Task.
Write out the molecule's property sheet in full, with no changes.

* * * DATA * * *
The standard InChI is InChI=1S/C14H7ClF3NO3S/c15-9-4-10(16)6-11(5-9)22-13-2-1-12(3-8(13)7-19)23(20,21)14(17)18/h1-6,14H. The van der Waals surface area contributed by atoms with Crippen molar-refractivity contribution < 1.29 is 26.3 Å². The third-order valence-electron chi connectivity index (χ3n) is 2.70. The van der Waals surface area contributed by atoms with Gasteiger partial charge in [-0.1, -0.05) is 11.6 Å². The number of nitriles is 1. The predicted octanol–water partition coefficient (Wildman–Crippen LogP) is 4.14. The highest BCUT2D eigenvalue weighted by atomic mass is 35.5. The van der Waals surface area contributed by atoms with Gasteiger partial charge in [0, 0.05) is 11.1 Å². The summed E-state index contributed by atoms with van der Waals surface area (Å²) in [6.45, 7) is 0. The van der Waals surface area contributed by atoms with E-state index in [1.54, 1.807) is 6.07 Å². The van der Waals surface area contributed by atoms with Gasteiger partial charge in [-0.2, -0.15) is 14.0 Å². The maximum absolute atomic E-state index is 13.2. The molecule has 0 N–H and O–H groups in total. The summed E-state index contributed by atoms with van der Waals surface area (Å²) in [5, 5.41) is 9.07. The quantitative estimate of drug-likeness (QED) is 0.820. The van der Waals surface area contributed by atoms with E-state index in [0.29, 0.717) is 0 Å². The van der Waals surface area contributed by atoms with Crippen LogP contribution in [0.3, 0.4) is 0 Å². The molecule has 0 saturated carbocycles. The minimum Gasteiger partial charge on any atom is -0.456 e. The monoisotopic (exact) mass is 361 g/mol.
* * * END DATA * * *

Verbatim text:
The standard InChI is InChI=1S/C14H7ClF3NO3S/c15-9-4-10(16)6-11(5-9)22-13-2-1-12(3-8(13)7-19)23(20,21)14(17)18/h1-6,14H. The van der Waals surface area contributed by atoms with Crippen molar-refractivity contribution < 1.29 is 26.3 Å². The third-order valence-electron chi connectivity index (χ3n) is 2.70. The van der Waals surface area contributed by atoms with Gasteiger partial charge in [-0.1, -0.05) is 11.6 Å². The number of nitriles is 1. The predicted octanol–water partition coefficient (Wildman–Crippen LogP) is 4.14. The highest BCUT2D eigenvalue weighted by atomic mass is 35.5. The van der Waals surface area contributed by atoms with Gasteiger partial charge in [0, 0.05) is 11.1 Å². The summed E-state index contributed by atoms with van der Waals surface area (Å²) in [6.45, 7) is 0. The van der Waals surface area contributed by atoms with E-state index in [1.54, 1.807) is 6.07 Å². The van der Waals surface area contributed by atoms with Gasteiger partial charge in [-0.2, -0.15) is 14.0 Å². The maximum absolute atomic E-state index is 13.2. The molecule has 0 N–H and O–H groups in total. The summed E-state index contributed by atoms with van der Waals surface area (Å²) in [5, 5.41) is 9.07. The quantitative estimate of drug-likeness (QED) is 0.820. The van der Waals surface area contributed by atoms with E-state index in [0.29, 0.717) is 0 Å². The van der Waals surface area contributed by atoms with Crippen LogP contribution in [0.3, 0.4) is 0 Å². The molecule has 0 saturated carbocycles. The minimum Gasteiger partial charge on any atom is -0.456 e. The monoisotopic (exact) mass is 361 g/mol.